Over the past several years, grassroots groups across the country have held mass marches, lobbied government officials and used civil disobedience to call for reform of the nation’s immigration system. As part of a continuing series of interviews on the prospects of comprehensive immigration reform (CIR) and the pro-CIR movement, I interviewed grassroots leaders from Michigan, New York and Colorado to explore the strategies of—and challenges faced by—groups in different parts of the country:
• Ponsella Hardaway is the Executive Director of Metropolitan Organizing Strategy Enabling Strength (MOSES) in Michigan, a member of the Gamaliel Foundation's organizing network.
• Andrew Friedman is the co-Executive Director of Make the Road New York
• Julie Gonzales is an organizer at the Colorado Immigrant Rights Coalition (CIRC) and the Colorado State Director for the Reform Immigration for America (RIFA) campaign.
MOSES, Make the Road, and CIRC have also signed on as member organizations of the broader Reform Immigration for America (RIFA) campaign to achieve national comprehensive immigration reform.
Friedman: Make the Road has been working on this issue since its foundation in 1997 in the aftermath of unsuccessful national immigration reform and punitive welfare reform that targeted immigrants. Most of our initial organizing campaigns focused on local treatment of immigrants. Back in 2005-2006, it felt like there was some momentum emerging in the backlash to the Sensenbrenner bill [the Border Protection, Anti-terrorism, and Illegal Immigration Control Act of 2005]. That’s when we started to have substantive conversations about tactics and strategies for organizing committee meetings and participating in coalition work, both nationally and locally, on the issue. Since then, we’ve grown considerably, so this time around we were more active.
Hardaway: MOSES has been working on the issue since the founding of our organization in 1997. One of our members, Holy Redeemer—probably the largest Latino congregation in the city—has been a part of MOSES since the beginning. Because of its involvement, we started out working on local neighborhood issues, like crime and the rise of gangs. Then, out of that, we began looking at the young people who were brought over as children—they didn’t necessarily see Mexico as their home, they went through the Detroit public school system, but they could not go to college without going back to Mexico and paying foreign rates for tuition. So our first big action, back in 2002, was around fighting for in-state tuition for undocumented students, so that they could at least go to college.
Friedman: After 2007, we had considerable work to do with our allies—strong institutional allies like labor unions, nationally powerful Democrats—as well as with folks who were not necessarily with us on the issue. We came out of that thinking a couple of things: one, we really needed to build our political sophistication and muscle and two, we needed to ensure there wouldn’t be a split between the AFL-CIO and Change to Win—two major union partners—on the substance of the legislation.
This time, we were just positioned differently. Our representative in Congress [Nydia Velázquez] was the head of the Congressional Hispanic Caucus and Senator Schumer was the third highest-ranking Democrat. So we have been working more on local actions and local relationships to make an impact on the national struggle.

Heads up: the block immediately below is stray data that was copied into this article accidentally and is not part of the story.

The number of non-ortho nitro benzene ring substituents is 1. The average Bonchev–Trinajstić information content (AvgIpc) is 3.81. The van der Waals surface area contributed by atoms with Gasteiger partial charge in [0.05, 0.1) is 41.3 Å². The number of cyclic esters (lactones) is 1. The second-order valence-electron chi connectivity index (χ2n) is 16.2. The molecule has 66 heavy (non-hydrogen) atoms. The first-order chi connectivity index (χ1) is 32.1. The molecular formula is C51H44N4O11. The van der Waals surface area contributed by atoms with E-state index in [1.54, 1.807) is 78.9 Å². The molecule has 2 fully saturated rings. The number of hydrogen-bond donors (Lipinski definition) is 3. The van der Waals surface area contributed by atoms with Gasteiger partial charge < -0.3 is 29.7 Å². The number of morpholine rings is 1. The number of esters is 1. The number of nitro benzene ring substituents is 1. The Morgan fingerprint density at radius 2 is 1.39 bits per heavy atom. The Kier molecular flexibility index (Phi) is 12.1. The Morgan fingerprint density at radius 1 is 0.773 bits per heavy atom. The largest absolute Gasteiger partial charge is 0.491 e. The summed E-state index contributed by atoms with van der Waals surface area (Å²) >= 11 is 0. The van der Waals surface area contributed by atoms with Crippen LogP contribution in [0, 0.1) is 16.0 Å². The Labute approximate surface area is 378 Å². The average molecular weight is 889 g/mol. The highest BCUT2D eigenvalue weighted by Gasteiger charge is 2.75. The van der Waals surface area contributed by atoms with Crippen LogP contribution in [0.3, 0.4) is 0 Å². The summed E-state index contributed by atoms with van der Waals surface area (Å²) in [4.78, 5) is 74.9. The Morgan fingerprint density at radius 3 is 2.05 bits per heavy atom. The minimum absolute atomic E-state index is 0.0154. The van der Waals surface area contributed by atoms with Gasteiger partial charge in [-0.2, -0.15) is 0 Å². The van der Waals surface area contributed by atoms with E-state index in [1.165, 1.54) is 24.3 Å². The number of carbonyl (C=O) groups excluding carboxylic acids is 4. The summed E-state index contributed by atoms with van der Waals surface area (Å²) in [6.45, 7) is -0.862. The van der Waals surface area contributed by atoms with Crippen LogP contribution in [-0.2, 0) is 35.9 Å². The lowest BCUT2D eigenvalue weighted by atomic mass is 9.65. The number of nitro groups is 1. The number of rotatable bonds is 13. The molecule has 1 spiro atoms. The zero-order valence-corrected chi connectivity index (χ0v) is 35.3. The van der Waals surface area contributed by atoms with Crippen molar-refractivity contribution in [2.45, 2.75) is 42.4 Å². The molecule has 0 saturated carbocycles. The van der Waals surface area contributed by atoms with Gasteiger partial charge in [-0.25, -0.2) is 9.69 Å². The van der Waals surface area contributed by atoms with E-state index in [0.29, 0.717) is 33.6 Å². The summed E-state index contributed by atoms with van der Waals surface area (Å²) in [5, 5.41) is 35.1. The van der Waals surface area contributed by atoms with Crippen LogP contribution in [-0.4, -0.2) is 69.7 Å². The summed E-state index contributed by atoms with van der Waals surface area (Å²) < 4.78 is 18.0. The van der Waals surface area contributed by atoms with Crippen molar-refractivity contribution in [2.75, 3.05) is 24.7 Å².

Hardaway: The biggest struggle in our organization was developing a relationship [with non-immigrant groups on this issue]. In 2007 we aggressively moved to immigration reform without building a strong multi-racial base. There were many African-Americans in our organization who didn’t understand—especially when we used the term ‘civil rights’ of immigrants. African-Americans said, ‘We’ve been fighting for civil rights for a long time. Why is this important for us [if we haven’t won our fight yet]?’ It’s important to have the conversation about how immigration impacts everyone and how we can find common ground around what’s being done to minorities in general in this country and the government’s role in that.
One of the things that MOSES did do was take on racial profiling. We got together as an organization and discussed racial profiling, working towards an ordinance in Detroit. We also got together around affirmative action, which was a big issue in Michigan. That was where we got a multi-racial coalition. It didn’t focus necessarily on immigration reform, but it took up the common things that affected us all. And then [in 2007-2008] we had some dialogue about immigration from a faith perspective, simultaneous to working aggressively on immigration reform.
Gonzales: Our coalition [in Colorado] began in October of 2006. Everybody understood the fight, but for us, it didn’t feel like there was necessarily a way to plug in. We weren’t doing the day-to-day lobbying. We needed to find a way to engage the local communities, to make sure everyone could participate, including young people. With the DREAM Act effort of October, 2007, there was creative, new, engaging, exciting work in which people could become involved. We did things in Colorado—like lobby visits with State legislators in Spanish—that helped gear us up for the latest efforts. The RIFA campaign [is focused on] trying to marry those two worlds of political lobbying and grassroots organizing. We don’t have everything figured out, but we’re doing better.